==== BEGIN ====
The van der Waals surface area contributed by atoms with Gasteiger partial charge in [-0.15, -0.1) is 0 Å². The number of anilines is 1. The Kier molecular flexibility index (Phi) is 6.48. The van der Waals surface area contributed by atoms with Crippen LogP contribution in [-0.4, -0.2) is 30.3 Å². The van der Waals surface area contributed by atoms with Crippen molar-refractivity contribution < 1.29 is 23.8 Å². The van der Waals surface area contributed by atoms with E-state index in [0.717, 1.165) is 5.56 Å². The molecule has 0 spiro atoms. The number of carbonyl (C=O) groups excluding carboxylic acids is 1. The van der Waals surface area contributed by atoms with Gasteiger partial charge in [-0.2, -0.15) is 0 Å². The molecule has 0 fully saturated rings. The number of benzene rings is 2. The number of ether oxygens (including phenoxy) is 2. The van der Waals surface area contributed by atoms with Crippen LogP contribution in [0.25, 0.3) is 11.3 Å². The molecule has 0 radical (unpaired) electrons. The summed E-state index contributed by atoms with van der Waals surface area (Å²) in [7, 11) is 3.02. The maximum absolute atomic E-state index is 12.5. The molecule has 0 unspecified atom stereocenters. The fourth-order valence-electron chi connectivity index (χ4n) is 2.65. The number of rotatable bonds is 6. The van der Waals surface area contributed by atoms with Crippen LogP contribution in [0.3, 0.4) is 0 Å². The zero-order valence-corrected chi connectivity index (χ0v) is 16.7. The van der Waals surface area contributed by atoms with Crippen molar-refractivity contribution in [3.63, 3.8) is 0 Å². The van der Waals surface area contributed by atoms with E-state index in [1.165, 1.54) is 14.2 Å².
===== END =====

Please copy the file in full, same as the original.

The van der Waals surface area contributed by atoms with Gasteiger partial charge in [-0.15, -0.1) is 0 Å². The number of anilines is 1. The Kier molecular flexibility index (Phi) is 6.48. The van der Waals surface area contributed by atoms with Crippen LogP contribution in [-0.4, -0.2) is 30.3 Å². The van der Waals surface area contributed by atoms with Crippen molar-refractivity contribution < 1.29 is 23.8 Å². The van der Waals surface area contributed by atoms with E-state index in [0.717, 1.165) is 5.56 Å². The molecule has 0 spiro atoms. The number of carbonyl (C=O) groups excluding carboxylic acids is 1. The van der Waals surface area contributed by atoms with Gasteiger partial charge in [-0.2, -0.15) is 0 Å². The molecule has 0 fully saturated rings. The number of benzene rings is 2. The number of ether oxygens (including phenoxy) is 2. The van der Waals surface area contributed by atoms with Crippen LogP contribution in [0.25, 0.3) is 11.3 Å². The molecule has 0 radical (unpaired) electrons. The summed E-state index contributed by atoms with van der Waals surface area (Å²) in [7, 11) is 3.02. The maximum absolute atomic E-state index is 12.5. The molecule has 0 unspecified atom stereocenters. The fourth-order valence-electron chi connectivity index (χ4n) is 2.65. The number of rotatable bonds is 6. The van der Waals surface area contributed by atoms with Crippen LogP contribution in [0.3, 0.4) is 0 Å². The zero-order valence-corrected chi connectivity index (χ0v) is 16.7. The van der Waals surface area contributed by atoms with Crippen molar-refractivity contribution in [3.63, 3.8) is 0 Å². The van der Waals surface area contributed by atoms with E-state index in [1.165, 1.54) is 14.2 Å².